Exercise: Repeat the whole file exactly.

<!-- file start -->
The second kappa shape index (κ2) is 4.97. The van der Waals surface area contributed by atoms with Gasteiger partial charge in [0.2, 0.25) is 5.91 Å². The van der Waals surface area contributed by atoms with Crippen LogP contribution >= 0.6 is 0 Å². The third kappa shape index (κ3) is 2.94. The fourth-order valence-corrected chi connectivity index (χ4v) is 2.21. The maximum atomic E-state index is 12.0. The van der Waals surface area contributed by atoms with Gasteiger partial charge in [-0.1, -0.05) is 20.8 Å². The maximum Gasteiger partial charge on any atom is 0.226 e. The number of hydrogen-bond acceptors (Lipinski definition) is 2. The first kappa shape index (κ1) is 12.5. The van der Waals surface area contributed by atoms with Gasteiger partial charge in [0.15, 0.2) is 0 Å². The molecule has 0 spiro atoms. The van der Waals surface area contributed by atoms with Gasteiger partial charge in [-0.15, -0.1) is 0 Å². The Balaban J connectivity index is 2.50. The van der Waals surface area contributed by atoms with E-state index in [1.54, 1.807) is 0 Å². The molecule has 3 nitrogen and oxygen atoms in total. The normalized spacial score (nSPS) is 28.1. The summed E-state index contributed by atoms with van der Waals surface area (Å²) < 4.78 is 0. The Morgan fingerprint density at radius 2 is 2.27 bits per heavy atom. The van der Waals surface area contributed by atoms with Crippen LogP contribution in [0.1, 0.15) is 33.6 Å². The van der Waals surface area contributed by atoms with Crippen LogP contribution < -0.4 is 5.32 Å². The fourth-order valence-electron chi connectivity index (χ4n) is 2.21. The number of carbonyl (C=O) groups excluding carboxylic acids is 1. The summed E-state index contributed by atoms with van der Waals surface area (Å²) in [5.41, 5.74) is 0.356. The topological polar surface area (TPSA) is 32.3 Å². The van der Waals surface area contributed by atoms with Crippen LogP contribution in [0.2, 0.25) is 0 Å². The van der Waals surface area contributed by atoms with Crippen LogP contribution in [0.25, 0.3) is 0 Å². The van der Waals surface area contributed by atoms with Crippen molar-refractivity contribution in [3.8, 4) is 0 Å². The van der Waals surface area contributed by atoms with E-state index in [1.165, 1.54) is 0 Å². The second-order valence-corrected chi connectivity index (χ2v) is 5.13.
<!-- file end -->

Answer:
The second kappa shape index (κ2) is 4.97. The van der Waals surface area contributed by atoms with Gasteiger partial charge in [0.2, 0.25) is 5.91 Å². The van der Waals surface area contributed by atoms with Crippen LogP contribution >= 0.6 is 0 Å². The third kappa shape index (κ3) is 2.94. The fourth-order valence-corrected chi connectivity index (χ4v) is 2.21. The maximum atomic E-state index is 12.0. The van der Waals surface area contributed by atoms with Gasteiger partial charge in [-0.1, -0.05) is 20.8 Å². The maximum Gasteiger partial charge on any atom is 0.226 e. The number of hydrogen-bond acceptors (Lipinski definition) is 2. The first kappa shape index (κ1) is 12.5. The van der Waals surface area contributed by atoms with Gasteiger partial charge in [0.15, 0.2) is 0 Å². The molecule has 0 spiro atoms. The van der Waals surface area contributed by atoms with Gasteiger partial charge in [-0.15, -0.1) is 0 Å². The Balaban J connectivity index is 2.50. The van der Waals surface area contributed by atoms with E-state index in [1.54, 1.807) is 0 Å². The molecule has 3 nitrogen and oxygen atoms in total. The normalized spacial score (nSPS) is 28.1. The summed E-state index contributed by atoms with van der Waals surface area (Å²) < 4.78 is 0. The Morgan fingerprint density at radius 2 is 2.27 bits per heavy atom. The van der Waals surface area contributed by atoms with Crippen LogP contribution in [0.1, 0.15) is 33.6 Å². The van der Waals surface area contributed by atoms with Crippen LogP contribution < -0.4 is 5.32 Å². The fourth-order valence-electron chi connectivity index (χ4n) is 2.21. The number of carbonyl (C=O) groups excluding carboxylic acids is 1. The summed E-state index contributed by atoms with van der Waals surface area (Å²) in [5.41, 5.74) is 0.356. The topological polar surface area (TPSA) is 32.3 Å². The van der Waals surface area contributed by atoms with Crippen LogP contribution in [0.2, 0.25) is 0 Å². The van der Waals surface area contributed by atoms with Crippen LogP contribution in [0.25, 0.3) is 0 Å². The van der Waals surface area contributed by atoms with Crippen molar-refractivity contribution in [3.8, 4) is 0 Å². The van der Waals surface area contributed by atoms with E-state index in [1.165, 1.54) is 0 Å². The second-order valence-corrected chi connectivity index (χ2v) is 5.13.